In M. T. Gibbons, D. Coole, W. E. Connolly & E. Ellis (eds.), Blackwell Encyclopedia of Political Thought. Blackwell. pp. 2716-2720 (2015)
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The history of the political thought on pleasure is not a cloistered affair in which scholars only engage one another. In political thought, one commonly finds a critical engagement with the wider public and the ruling classes, which are both perceived to be dangerously hedonistic. The effort of many political thinkers is directed towards showing that other political ends are more worthy than pleasure: Plato battles vigorously against Calicles' pleasure seeking in the Gorgias, Augustine argues in The City of God against the human tendency to hedonism in favor of a profound distrust of pleasure, and even Machiavelli claims in The Prince that it is in the prince's best interest to separate his pursuit of pleasure from his pursuit of political power. The thrust of the majority of political thought is to interrupt the popular equation that links pleasure with the good. Instead, political thought has largely followed Plato's lead and has worked to contain hedonism on two fronts. First, pleasure is rigorously separated from ethical and political good: what is good is not identical with what is pleasurable even if the two sometimes overlap. Second, even where the pursuit of pleasure is judged to be coincident with the good, pleasure should only be pursued to the degree it is rational to do so and pursued in the most rational way. Of course, it is not true that all thinkers hold to these two positions on pleasure. Epicureanism and utilitarianism are two major schools of thought that challenge the first precept equating pleasure with the good. Both Epicureanism and utilitarianism argue that the only good is pleasure. However, it is much less frequently that one finds a thinker challenging the second Platonic position that reason must master and guide our pursuit of pleasure—even the Epicureans and utilitarians believe that pleasure is best pursued rationally. However, Foucault has attracted recent attention by challenging the idea that reason should dominate the pursuit of pleasure.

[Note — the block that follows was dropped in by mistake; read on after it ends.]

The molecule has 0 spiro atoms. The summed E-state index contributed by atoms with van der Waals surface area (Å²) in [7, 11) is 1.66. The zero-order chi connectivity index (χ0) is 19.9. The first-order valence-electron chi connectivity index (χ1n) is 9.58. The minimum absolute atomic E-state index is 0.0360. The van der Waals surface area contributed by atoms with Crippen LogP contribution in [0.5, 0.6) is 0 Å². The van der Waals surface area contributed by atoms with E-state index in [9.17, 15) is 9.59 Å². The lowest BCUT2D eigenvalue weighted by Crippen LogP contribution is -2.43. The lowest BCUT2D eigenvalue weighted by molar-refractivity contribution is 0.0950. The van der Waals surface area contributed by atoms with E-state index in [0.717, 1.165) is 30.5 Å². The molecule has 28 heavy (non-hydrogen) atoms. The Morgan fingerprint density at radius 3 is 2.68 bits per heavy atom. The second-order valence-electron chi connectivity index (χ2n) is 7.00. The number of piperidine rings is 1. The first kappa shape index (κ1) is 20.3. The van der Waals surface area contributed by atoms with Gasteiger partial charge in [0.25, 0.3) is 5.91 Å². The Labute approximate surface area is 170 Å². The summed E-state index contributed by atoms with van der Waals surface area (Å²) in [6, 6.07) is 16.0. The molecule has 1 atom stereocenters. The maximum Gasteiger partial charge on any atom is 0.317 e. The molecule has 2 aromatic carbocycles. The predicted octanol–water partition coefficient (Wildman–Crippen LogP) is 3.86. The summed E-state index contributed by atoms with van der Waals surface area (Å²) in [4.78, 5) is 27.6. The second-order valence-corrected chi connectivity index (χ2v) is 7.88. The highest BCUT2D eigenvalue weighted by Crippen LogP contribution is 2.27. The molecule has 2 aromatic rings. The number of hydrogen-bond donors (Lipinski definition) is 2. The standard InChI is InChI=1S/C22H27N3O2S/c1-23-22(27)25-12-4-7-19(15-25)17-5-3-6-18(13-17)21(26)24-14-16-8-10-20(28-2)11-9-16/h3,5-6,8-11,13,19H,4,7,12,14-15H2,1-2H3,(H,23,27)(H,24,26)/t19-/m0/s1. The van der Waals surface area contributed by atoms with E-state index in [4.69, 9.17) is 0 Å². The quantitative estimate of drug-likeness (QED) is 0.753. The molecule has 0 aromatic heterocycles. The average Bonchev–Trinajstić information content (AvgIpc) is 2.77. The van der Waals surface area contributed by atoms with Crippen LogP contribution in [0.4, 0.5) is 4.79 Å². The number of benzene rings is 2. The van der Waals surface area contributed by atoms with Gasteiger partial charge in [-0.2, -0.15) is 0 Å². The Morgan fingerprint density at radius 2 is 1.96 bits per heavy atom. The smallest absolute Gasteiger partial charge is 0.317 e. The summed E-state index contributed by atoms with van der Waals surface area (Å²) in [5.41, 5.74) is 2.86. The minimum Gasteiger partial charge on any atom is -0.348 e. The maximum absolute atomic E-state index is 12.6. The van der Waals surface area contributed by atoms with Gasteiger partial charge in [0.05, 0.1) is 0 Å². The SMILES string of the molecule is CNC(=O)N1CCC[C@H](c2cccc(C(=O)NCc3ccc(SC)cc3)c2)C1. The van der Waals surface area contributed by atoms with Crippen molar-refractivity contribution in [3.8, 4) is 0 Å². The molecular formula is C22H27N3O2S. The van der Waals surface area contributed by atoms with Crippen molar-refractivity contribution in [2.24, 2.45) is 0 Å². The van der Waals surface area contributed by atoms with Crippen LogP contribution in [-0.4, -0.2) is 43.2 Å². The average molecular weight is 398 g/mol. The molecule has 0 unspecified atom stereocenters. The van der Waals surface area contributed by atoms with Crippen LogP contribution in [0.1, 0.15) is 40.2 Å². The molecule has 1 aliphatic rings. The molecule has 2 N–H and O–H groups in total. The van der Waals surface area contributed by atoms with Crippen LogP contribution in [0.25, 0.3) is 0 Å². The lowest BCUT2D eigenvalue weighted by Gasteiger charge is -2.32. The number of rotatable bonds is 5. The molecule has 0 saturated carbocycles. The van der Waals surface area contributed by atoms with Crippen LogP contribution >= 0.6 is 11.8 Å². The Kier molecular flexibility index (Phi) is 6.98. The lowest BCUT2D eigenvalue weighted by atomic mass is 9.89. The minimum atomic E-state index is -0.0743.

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Cory Wimberly
University of Texas Rio Grande Valley


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